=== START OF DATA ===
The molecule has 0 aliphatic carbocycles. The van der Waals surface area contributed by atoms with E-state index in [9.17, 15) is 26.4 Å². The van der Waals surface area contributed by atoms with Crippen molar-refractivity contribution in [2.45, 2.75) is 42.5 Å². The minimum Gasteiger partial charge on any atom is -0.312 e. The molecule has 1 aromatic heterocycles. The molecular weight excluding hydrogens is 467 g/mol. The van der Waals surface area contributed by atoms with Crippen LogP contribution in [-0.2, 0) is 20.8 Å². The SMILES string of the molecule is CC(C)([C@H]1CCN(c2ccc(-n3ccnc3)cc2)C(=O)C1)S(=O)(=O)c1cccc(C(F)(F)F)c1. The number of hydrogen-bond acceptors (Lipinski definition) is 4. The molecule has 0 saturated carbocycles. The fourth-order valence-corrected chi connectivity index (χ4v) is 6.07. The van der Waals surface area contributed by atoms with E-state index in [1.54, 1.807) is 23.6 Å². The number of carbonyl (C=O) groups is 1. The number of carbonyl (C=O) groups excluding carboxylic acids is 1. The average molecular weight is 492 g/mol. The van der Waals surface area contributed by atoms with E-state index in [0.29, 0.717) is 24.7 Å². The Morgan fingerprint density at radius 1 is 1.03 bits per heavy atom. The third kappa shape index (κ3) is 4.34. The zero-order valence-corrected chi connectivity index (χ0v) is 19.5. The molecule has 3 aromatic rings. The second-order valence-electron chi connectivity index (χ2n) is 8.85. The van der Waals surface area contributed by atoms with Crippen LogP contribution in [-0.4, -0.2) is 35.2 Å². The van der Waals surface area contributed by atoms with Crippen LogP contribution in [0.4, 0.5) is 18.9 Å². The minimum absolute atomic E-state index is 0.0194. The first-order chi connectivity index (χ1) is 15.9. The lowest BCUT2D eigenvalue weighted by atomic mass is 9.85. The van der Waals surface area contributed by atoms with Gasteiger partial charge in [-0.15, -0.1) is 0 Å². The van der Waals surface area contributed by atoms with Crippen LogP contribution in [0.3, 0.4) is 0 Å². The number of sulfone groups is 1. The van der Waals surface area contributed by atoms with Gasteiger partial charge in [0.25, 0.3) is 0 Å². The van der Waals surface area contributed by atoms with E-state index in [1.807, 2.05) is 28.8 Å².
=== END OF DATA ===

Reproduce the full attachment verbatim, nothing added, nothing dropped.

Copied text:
The molecule has 0 aliphatic carbocycles. The van der Waals surface area contributed by atoms with E-state index in [9.17, 15) is 26.4 Å². The van der Waals surface area contributed by atoms with Crippen molar-refractivity contribution in [2.45, 2.75) is 42.5 Å². The minimum Gasteiger partial charge on any atom is -0.312 e. The molecule has 1 aromatic heterocycles. The molecular weight excluding hydrogens is 467 g/mol. The van der Waals surface area contributed by atoms with Crippen LogP contribution in [-0.2, 0) is 20.8 Å². The SMILES string of the molecule is CC(C)([C@H]1CCN(c2ccc(-n3ccnc3)cc2)C(=O)C1)S(=O)(=O)c1cccc(C(F)(F)F)c1. The number of hydrogen-bond acceptors (Lipinski definition) is 4. The molecule has 0 saturated carbocycles. The fourth-order valence-corrected chi connectivity index (χ4v) is 6.07. The van der Waals surface area contributed by atoms with E-state index in [1.54, 1.807) is 23.6 Å². The number of carbonyl (C=O) groups is 1. The number of carbonyl (C=O) groups excluding carboxylic acids is 1. The average molecular weight is 492 g/mol. The van der Waals surface area contributed by atoms with E-state index in [0.29, 0.717) is 24.7 Å². The Morgan fingerprint density at radius 1 is 1.03 bits per heavy atom. The third kappa shape index (κ3) is 4.34. The zero-order valence-corrected chi connectivity index (χ0v) is 19.5. The molecule has 3 aromatic rings. The second-order valence-electron chi connectivity index (χ2n) is 8.85. The van der Waals surface area contributed by atoms with Crippen LogP contribution in [-0.4, -0.2) is 35.2 Å². The van der Waals surface area contributed by atoms with Crippen LogP contribution in [0.4, 0.5) is 18.9 Å². The minimum absolute atomic E-state index is 0.0194. The first-order chi connectivity index (χ1) is 15.9. The lowest BCUT2D eigenvalue weighted by atomic mass is 9.85. The van der Waals surface area contributed by atoms with Gasteiger partial charge in [-0.15, -0.1) is 0 Å². The van der Waals surface area contributed by atoms with Crippen LogP contribution in [0.3, 0.4) is 0 Å². The number of sulfone groups is 1. The van der Waals surface area contributed by atoms with Gasteiger partial charge in [0.25, 0.3) is 0 Å². The van der Waals surface area contributed by atoms with E-state index in [1.807, 2.05) is 28.8 Å².